In a fast-changing environment, it is possible to identify what we are to produce, but it is much more difficult to know from the outset what it will take to accomplish the outcome. Ends can be identified. Directions can be set. But strategies often need to be learned along the way. Leadership in the contemporary congregation, in fact, involves learning how to do ministry while actually doing it in a fluid and changing time. To be effective, the description of the outcome needs to be firm and in place. The way we get to the outcome needs to be held loosely and be malleable to allow new learnings that we will uncover as we do the work. The idea of being firm in purpose but flexible in strategy is a basic principle of the organization of behavior for all vital living systems.
The classic difference between a mission statement and a vision statement is that the mission statement describes what is to be done while the vision statement draws a verbal picture of what the results will look like if the mission is accomplished. The verbal picture is necessary to help people have a perceptual idea of the target: What will it look like? Creativity, invention, and adaptation will be needed along the way. It, therefore, is inappropriate to hold leaders and staff accountable for an expected outcome if the shape of that outcome needs to change while the work is being done. The verbal picture of the outcome nevertheless provides the direction: “This is what we are after.” Without the picture it is difficult for leaders and staff to know how to shape their work. The final results may—and probably will—vary from the original picture, but there needs to be a visual map from the beginning that will set direction.
We started with “If you don’t know where you are going, any path will get you there.” A much more important corollary is: “Knowing where you are going is much more important than knowing how you will get there.” Times of great change are moments of invention. New things need to be tried. Experiments need to be mounted. We need to be guided by what we are learning more than by what we already know.
Claiming a clear outcome for
ministry can be an anxious moment for the senior clergy because of our limited assumptions about leadership that insist that if we name the goal, we need to know how to get there. Senior clergy struggle with supervising staff in new work because they feel the inappropriate burden of needing to tell staff what to do when they are aware they are not themselves certain.
In fact, in the current environment, the leader who believes that he or she needs to know not only what is to be done but how to do it is a barrier to ministry. Great change takes place in the wilderness of new times. When Moses tried to do all the leadership tasks by himself, he became exhausted and the work of the people suffered greatly. It was when he was able to draw the picture of the Promised Land and work with Aaron and others to figure out the trip, day by day, that the slaves transformed themselves into the nation of Israel.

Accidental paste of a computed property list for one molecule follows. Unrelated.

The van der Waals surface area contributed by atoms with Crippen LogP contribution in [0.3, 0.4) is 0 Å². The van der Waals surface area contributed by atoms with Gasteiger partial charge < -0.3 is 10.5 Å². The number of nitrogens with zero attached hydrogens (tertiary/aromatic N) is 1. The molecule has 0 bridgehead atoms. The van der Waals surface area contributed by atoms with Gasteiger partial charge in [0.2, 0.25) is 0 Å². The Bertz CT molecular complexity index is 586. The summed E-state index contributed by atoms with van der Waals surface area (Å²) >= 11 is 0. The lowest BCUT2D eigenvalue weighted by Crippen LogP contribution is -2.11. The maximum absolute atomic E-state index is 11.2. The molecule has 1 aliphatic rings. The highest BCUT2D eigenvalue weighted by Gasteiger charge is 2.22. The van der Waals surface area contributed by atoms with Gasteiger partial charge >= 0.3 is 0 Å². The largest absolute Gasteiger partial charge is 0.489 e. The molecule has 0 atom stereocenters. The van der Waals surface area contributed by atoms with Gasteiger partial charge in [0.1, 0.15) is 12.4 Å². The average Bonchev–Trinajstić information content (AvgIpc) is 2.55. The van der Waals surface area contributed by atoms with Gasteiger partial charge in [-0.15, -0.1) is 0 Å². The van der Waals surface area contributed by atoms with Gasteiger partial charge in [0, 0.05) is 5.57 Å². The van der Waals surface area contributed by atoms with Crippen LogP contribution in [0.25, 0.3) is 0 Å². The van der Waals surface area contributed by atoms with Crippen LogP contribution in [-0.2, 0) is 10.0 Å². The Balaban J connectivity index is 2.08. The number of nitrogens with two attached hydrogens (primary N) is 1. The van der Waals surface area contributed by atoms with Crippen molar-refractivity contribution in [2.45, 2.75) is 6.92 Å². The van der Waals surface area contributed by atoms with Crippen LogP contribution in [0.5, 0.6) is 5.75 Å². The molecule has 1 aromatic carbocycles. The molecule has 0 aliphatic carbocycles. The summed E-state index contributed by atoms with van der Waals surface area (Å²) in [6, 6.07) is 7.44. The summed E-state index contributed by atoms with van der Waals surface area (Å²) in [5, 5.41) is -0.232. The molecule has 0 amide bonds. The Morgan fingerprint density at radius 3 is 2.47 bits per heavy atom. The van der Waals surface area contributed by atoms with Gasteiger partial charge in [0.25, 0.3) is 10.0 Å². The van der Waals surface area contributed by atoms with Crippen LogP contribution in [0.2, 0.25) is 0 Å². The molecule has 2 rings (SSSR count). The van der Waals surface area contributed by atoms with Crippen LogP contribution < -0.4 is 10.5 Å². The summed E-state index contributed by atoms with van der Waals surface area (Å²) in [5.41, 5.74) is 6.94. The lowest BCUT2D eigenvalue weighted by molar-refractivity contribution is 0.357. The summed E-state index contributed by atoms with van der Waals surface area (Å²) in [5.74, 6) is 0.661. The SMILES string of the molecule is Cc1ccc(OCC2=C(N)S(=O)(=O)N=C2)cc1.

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Adapted from When Moses Meets Aaron: Staffing and Supervision in Large Congregations by Gilbert R. Rendle and Susan Beaumont, copyright © 2007 by the Alban Institute. All rights reserved.
When Moses Meets Aaron:
Staffing and Supervision for Large Congregations
by Gil Rendle and Susan Beaumont
In When Moses Meets Aaron, Gil Rendle and Susan Beaumont help clergy responsible for several-member staff teams learn to be both Moses and Aaron—both a visionary and a detail-oriented leader—in order for their large congregations to thrive. They immerse the best of corporate human resource tools in a congregational context, providing a comprehensive manual for supervising, motivating, and coordinating staff teams.
When Better Isn’t Enough:
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Approaching the postmodern era as a tremendous opportunity, Hudson identifies 12 characteristics by which we can measure effective ministry for the early 21st century. Based on those 12 criteria, Hudson has created evaluation tools to help congregations improve their ministry, help members and staff grow in effectiveness, deepen a sense of partnership, and add new richness to the dialogue about a congregation’s future.
A Guide for Disciple-Forming Congregations
by Jeffrey D. Jones
By becoming congregations of disciples, churches and their individual members will prepare themselves to do the hard work of seeking God’s will and discerning God’s call, finding new possibilities in old answers as well as radically new ways to be and to do church. Jones guides readers through what it means to be a disciple, from key experiences that contribute to the growth of disciples to the practices of disciple-forming congregations.
Strategic Planning as a Spiritual Practice for Congregations
by Gil Rendle and Alice Mann
Gil Rendle and Alice Mann cast planning as a “holy conversation,” a congregational discernment process about three critical questions: Who are we? What has God called us to do or be? Who is our neighbor? Rendle and Mann equip congregational leaders with a broad and creative range of ideas, pathways, processes, and tools for planning. By choosing the resources that best suit their needs and context, congregations will shape their own strengthening, transforming, holy conversation.